This proved very hard to track down: I was pretty certain it was related to the xcall work I was doing. The error rates were rare - less than 1 in a million, and almost impossible to track down.

I moved away from xcall debugging and found that by having two simple perl scripts (on a dual core machine), which continuously opened files and nothing else, that the error rate would increase whilst the two scripts ran.

To try and get a better handle on this, I moved from 64-bit kernel debugging to 32-bit kernel, where the error rate was significantly higher.

After a lot of experimentation, it transpired that the error wasnt to do with xcall, but the syscall provider. Specifically, a piece of assembler glue turned out to be rubbish. I am not sure why it appeared to work, but it didnt. (I had made some changes earlier on which may have broken the syscall tracing on 32-bit kernels).

After recoding the assembler glue - things looked much better. The errors in syscall processing appeared to be gone. But a new problem surfaced - one I wasnt too surprised to see. There are a handful of 32-bit syscalls which use a differing calling convention to the others. (The 64-bit code handles this, but not the 32-bit code).

I have nearly finished redoing the 32-bit syscall tracing, and, once done, will need to validate the 64-bit syscall tracing.

If I am lucky, hopefully in the next few days or weeks, the resiliency issues will disappear and I can put out a new release.

The syscall tracing code is horribly ugly - because we have to support different calling conventions across the two types of cpu architecture. I may split the code up into an x86 and x86_64 code file.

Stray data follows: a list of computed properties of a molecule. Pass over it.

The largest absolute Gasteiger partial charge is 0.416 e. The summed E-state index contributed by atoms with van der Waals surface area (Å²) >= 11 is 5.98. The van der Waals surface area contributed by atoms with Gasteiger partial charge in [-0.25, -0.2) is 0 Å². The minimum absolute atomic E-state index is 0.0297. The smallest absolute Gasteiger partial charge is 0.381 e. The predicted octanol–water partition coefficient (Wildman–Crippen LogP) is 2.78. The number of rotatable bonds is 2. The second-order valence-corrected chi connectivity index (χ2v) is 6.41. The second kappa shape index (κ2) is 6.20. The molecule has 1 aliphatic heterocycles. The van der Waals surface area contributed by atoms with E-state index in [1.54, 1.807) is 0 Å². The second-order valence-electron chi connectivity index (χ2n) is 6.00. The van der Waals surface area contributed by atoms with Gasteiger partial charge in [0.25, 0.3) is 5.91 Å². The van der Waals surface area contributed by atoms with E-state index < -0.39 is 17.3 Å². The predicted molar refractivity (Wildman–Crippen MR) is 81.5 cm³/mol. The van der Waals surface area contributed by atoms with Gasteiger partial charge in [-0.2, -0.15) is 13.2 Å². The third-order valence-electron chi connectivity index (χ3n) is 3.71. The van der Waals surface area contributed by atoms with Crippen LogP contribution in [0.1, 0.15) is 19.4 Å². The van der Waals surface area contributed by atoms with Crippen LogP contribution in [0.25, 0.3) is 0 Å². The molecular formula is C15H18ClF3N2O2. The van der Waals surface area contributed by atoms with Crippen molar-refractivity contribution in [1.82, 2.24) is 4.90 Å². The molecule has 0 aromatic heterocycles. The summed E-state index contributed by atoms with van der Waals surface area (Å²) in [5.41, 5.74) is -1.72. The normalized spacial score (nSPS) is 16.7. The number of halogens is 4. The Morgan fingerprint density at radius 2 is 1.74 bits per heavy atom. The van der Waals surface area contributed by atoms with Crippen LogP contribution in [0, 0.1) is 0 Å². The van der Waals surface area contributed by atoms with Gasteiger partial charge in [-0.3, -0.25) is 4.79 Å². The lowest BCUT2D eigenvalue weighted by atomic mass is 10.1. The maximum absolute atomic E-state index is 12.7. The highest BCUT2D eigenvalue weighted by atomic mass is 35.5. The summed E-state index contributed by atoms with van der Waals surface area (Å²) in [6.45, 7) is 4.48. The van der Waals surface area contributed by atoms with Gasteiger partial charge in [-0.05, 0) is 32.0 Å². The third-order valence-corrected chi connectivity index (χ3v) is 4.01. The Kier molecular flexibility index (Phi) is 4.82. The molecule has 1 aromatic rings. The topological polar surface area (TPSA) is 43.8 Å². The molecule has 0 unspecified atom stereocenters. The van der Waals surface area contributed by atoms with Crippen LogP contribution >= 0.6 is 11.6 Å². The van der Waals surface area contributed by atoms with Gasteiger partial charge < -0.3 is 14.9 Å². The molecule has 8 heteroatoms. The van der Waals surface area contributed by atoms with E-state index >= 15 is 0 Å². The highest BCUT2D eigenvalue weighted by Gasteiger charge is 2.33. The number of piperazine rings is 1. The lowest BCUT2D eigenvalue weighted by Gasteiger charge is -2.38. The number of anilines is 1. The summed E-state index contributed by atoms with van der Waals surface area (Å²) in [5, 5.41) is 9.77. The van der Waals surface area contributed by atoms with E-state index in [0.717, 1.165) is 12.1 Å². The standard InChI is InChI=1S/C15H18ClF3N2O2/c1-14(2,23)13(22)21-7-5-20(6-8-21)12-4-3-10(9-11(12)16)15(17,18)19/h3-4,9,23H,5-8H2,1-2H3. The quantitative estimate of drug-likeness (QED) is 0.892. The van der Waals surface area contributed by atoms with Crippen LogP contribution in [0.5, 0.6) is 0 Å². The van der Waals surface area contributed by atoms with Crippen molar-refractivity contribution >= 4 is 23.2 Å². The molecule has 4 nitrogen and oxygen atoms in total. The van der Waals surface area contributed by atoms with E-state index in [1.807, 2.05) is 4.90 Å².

Posted at 21:31:11 by fox | Permalink
  Bad websites Thursday, 02 June 2011  
Bad websites. Whats with them?

I have a beef with a variety of websites - nice websites, let down by the "We dont care attitude" or "We didnt test it".


I despair of this web site. Its a great guide to TV channels for UK people. Nice layout. Lots of content.

So, whats wrong with it?

A number of things. One - the menu bar at the top of the screen is over engineered. If you try to do something, like select one of the sub-menu items, the ability to navigate and not lose context is near impossible. Try and select something, e.g. "New series". I leave you to find which submenu thats under (a minor annoyance).

Secondly, the huge amount of real estate given over to pointless banners. These arent advertising banners, but program banners. On a small screen you have no information content on the first screen at all. On a large screen you barely get 50% of your screen with the TV grid.

The search function is badly over engineered using javascript.

And if you turn off some ad sites via an ad-blocker, the whole page becomes non-functional.

And lastly, the page quite often forgets who you are and your channel selections.

I gave up with this site, and wrote my own TV highlighting application.

BBC RadioTimes

The BBC provides XML files containing 14 days of TV schedules. This is a great source of data (which I use in my TV planning application).

But the reviews are *awful*. No, make that, *truly awful*. When I see a film or a series of potential interest, the paragraph of review is of this form:

This film, made by XXX YYY, is a follow on to his earlier work ZZZ, AAA, BBB.
The director did blah, and the actors did bloop. The film won an award at
Cannes, and went straight to video.

Can you tell whats wrong with the above? Its totally devoid of any information about what the film or program is *about*. The reviews/write-ups on tvguide.co.uk at least tell you what the program is about.

Heres a real quote from the BBC:

One of two low-budget westerns made by Barbara Stanwyck - the other was 
1956's The Maverick Queen - before she found her glorious late-career 
stride with such titles as Forty Guns and TV's The Big Valley. 
Aided by thoughtful direction from the prolific and talented Allan Dwan, 
this movie now has great curiosity value, in that the leading man is 
former US president Ronald Reagan, a bland and colourless performer 
when pitted against screen villains Gene Evans and Jack Elam. 
The location scenery is very attractive, the action sequences